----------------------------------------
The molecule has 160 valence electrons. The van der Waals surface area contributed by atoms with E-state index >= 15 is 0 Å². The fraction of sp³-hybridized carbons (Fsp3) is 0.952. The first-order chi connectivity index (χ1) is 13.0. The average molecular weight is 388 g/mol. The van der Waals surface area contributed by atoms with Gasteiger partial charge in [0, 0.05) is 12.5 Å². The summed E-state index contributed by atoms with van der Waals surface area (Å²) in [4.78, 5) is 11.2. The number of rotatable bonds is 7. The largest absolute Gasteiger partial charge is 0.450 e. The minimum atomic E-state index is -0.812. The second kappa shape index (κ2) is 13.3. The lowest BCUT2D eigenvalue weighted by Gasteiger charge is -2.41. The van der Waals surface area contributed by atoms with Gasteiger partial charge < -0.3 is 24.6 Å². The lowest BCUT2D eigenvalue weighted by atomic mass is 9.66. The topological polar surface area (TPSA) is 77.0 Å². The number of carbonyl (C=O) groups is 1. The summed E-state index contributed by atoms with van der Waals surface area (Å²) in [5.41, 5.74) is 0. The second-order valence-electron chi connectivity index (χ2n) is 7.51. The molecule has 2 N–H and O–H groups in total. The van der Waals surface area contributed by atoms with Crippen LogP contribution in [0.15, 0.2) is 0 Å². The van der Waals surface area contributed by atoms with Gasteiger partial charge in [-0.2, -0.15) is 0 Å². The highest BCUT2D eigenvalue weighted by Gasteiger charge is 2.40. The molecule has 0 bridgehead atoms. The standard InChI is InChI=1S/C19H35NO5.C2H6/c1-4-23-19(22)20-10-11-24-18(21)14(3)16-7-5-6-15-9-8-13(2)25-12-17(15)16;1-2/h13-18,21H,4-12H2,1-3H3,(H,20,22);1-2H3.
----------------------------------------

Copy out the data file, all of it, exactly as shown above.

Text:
The molecule has 160 valence electrons. The van der Waals surface area contributed by atoms with E-state index >= 15 is 0 Å². The fraction of sp³-hybridized carbons (Fsp3) is 0.952. The first-order chi connectivity index (χ1) is 13.0. The average molecular weight is 388 g/mol. The van der Waals surface area contributed by atoms with Gasteiger partial charge in [0, 0.05) is 12.5 Å². The summed E-state index contributed by atoms with van der Waals surface area (Å²) in [4.78, 5) is 11.2. The number of rotatable bonds is 7. The largest absolute Gasteiger partial charge is 0.450 e. The minimum atomic E-state index is -0.812. The second kappa shape index (κ2) is 13.3. The lowest BCUT2D eigenvalue weighted by Gasteiger charge is -2.41. The van der Waals surface area contributed by atoms with Gasteiger partial charge < -0.3 is 24.6 Å². The lowest BCUT2D eigenvalue weighted by atomic mass is 9.66. The topological polar surface area (TPSA) is 77.0 Å². The number of carbonyl (C=O) groups is 1. The summed E-state index contributed by atoms with van der Waals surface area (Å²) in [5.41, 5.74) is 0. The second-order valence-electron chi connectivity index (χ2n) is 7.51. The molecule has 2 N–H and O–H groups in total. The van der Waals surface area contributed by atoms with Crippen LogP contribution in [0.15, 0.2) is 0 Å². The van der Waals surface area contributed by atoms with Gasteiger partial charge in [-0.2, -0.15) is 0 Å². The highest BCUT2D eigenvalue weighted by Gasteiger charge is 2.40. The molecule has 0 bridgehead atoms. The standard InChI is InChI=1S/C19H35NO5.C2H6/c1-4-23-19(22)20-10-11-24-18(21)14(3)16-7-5-6-15-9-8-13(2)25-12-17(15)16;1-2/h13-18,21H,4-12H2,1-3H3,(H,20,22);1-2H3.